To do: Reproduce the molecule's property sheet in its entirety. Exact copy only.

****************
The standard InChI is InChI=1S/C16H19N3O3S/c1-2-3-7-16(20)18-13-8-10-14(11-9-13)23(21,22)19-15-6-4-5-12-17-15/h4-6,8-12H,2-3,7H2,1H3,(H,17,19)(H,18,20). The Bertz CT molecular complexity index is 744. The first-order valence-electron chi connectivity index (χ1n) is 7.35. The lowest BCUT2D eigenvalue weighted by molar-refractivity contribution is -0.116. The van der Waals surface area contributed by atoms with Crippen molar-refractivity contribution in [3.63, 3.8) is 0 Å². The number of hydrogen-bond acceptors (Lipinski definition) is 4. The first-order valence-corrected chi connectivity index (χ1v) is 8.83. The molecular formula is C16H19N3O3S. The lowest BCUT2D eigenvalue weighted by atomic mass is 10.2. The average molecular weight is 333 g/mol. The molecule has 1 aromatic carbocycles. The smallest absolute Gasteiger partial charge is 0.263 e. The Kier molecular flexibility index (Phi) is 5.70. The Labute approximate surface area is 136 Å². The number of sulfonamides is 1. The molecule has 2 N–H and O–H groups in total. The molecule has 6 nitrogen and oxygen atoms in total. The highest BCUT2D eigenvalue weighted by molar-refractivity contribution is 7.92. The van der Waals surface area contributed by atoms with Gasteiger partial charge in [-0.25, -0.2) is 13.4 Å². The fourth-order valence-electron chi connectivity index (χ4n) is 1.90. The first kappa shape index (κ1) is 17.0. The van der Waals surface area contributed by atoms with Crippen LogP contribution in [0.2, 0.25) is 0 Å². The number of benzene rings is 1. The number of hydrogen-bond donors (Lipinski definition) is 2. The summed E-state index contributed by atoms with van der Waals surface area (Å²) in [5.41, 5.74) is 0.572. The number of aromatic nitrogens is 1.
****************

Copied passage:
The standard InChI is InChI=1S/C16H19N3O3S/c1-2-3-7-16(20)18-13-8-10-14(11-9-13)23(21,22)19-15-6-4-5-12-17-15/h4-6,8-12H,2-3,7H2,1H3,(H,17,19)(H,18,20). The Bertz CT molecular complexity index is 744. The first-order valence-electron chi connectivity index (χ1n) is 7.35. The lowest BCUT2D eigenvalue weighted by molar-refractivity contribution is -0.116. The van der Waals surface area contributed by atoms with Crippen molar-refractivity contribution in [3.63, 3.8) is 0 Å². The number of hydrogen-bond acceptors (Lipinski definition) is 4. The first-order valence-corrected chi connectivity index (χ1v) is 8.83. The molecular formula is C16H19N3O3S. The lowest BCUT2D eigenvalue weighted by atomic mass is 10.2. The average molecular weight is 333 g/mol. The molecule has 1 aromatic carbocycles. The smallest absolute Gasteiger partial charge is 0.263 e. The Kier molecular flexibility index (Phi) is 5.70. The Labute approximate surface area is 136 Å². The number of sulfonamides is 1. The molecule has 2 N–H and O–H groups in total. The molecule has 6 nitrogen and oxygen atoms in total. The highest BCUT2D eigenvalue weighted by molar-refractivity contribution is 7.92. The van der Waals surface area contributed by atoms with Gasteiger partial charge in [-0.25, -0.2) is 13.4 Å². The fourth-order valence-electron chi connectivity index (χ4n) is 1.90. The first kappa shape index (κ1) is 17.0. The van der Waals surface area contributed by atoms with Crippen LogP contribution in [0.2, 0.25) is 0 Å². The number of benzene rings is 1. The number of hydrogen-bond donors (Lipinski definition) is 2. The summed E-state index contributed by atoms with van der Waals surface area (Å²) in [5.41, 5.74) is 0.572. The number of aromatic nitrogens is 1.